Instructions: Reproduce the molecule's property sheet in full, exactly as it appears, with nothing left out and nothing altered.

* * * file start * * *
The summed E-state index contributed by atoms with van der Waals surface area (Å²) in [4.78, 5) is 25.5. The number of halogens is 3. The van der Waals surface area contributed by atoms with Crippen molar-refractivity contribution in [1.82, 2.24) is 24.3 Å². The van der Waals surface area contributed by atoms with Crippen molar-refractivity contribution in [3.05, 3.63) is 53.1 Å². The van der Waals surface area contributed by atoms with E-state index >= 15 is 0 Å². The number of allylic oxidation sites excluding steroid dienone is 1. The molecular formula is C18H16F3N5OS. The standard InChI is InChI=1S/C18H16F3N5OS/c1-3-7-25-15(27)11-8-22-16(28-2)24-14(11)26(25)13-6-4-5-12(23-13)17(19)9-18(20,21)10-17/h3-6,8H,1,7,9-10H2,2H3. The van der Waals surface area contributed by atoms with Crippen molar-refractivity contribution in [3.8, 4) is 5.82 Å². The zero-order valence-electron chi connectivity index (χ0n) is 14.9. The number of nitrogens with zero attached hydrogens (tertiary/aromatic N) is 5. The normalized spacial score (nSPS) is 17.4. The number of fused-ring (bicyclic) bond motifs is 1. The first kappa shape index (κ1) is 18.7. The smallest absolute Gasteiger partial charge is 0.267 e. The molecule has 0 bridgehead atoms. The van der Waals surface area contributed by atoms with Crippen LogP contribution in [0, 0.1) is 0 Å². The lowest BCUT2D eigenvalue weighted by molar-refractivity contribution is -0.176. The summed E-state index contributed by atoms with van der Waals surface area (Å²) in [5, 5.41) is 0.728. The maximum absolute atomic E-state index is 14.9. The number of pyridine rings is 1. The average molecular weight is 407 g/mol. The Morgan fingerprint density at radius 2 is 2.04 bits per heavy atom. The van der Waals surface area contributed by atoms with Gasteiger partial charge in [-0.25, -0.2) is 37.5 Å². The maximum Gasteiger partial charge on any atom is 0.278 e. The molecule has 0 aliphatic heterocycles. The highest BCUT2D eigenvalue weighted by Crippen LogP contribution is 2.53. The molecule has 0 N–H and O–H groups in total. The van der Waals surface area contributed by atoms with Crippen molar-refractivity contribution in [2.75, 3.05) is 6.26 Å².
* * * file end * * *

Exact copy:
The summed E-state index contributed by atoms with van der Waals surface area (Å²) in [4.78, 5) is 25.5. The number of halogens is 3. The van der Waals surface area contributed by atoms with Crippen molar-refractivity contribution in [1.82, 2.24) is 24.3 Å². The van der Waals surface area contributed by atoms with Crippen molar-refractivity contribution in [3.05, 3.63) is 53.1 Å². The van der Waals surface area contributed by atoms with E-state index >= 15 is 0 Å². The number of allylic oxidation sites excluding steroid dienone is 1. The molecular formula is C18H16F3N5OS. The standard InChI is InChI=1S/C18H16F3N5OS/c1-3-7-25-15(27)11-8-22-16(28-2)24-14(11)26(25)13-6-4-5-12(23-13)17(19)9-18(20,21)10-17/h3-6,8H,1,7,9-10H2,2H3. The van der Waals surface area contributed by atoms with Crippen molar-refractivity contribution in [3.8, 4) is 5.82 Å². The zero-order valence-electron chi connectivity index (χ0n) is 14.9. The number of nitrogens with zero attached hydrogens (tertiary/aromatic N) is 5. The normalized spacial score (nSPS) is 17.4. The number of fused-ring (bicyclic) bond motifs is 1. The first kappa shape index (κ1) is 18.7. The smallest absolute Gasteiger partial charge is 0.267 e. The molecule has 0 bridgehead atoms. The van der Waals surface area contributed by atoms with Crippen LogP contribution in [0, 0.1) is 0 Å². The lowest BCUT2D eigenvalue weighted by molar-refractivity contribution is -0.176. The summed E-state index contributed by atoms with van der Waals surface area (Å²) in [5, 5.41) is 0.728. The maximum absolute atomic E-state index is 14.9. The number of pyridine rings is 1. The average molecular weight is 407 g/mol. The Morgan fingerprint density at radius 2 is 2.04 bits per heavy atom. The van der Waals surface area contributed by atoms with Gasteiger partial charge in [-0.25, -0.2) is 37.5 Å². The maximum Gasteiger partial charge on any atom is 0.278 e. The molecule has 0 aliphatic heterocycles. The highest BCUT2D eigenvalue weighted by Crippen LogP contribution is 2.53. The molecule has 0 N–H and O–H groups in total. The van der Waals surface area contributed by atoms with Crippen molar-refractivity contribution in [2.75, 3.05) is 6.26 Å².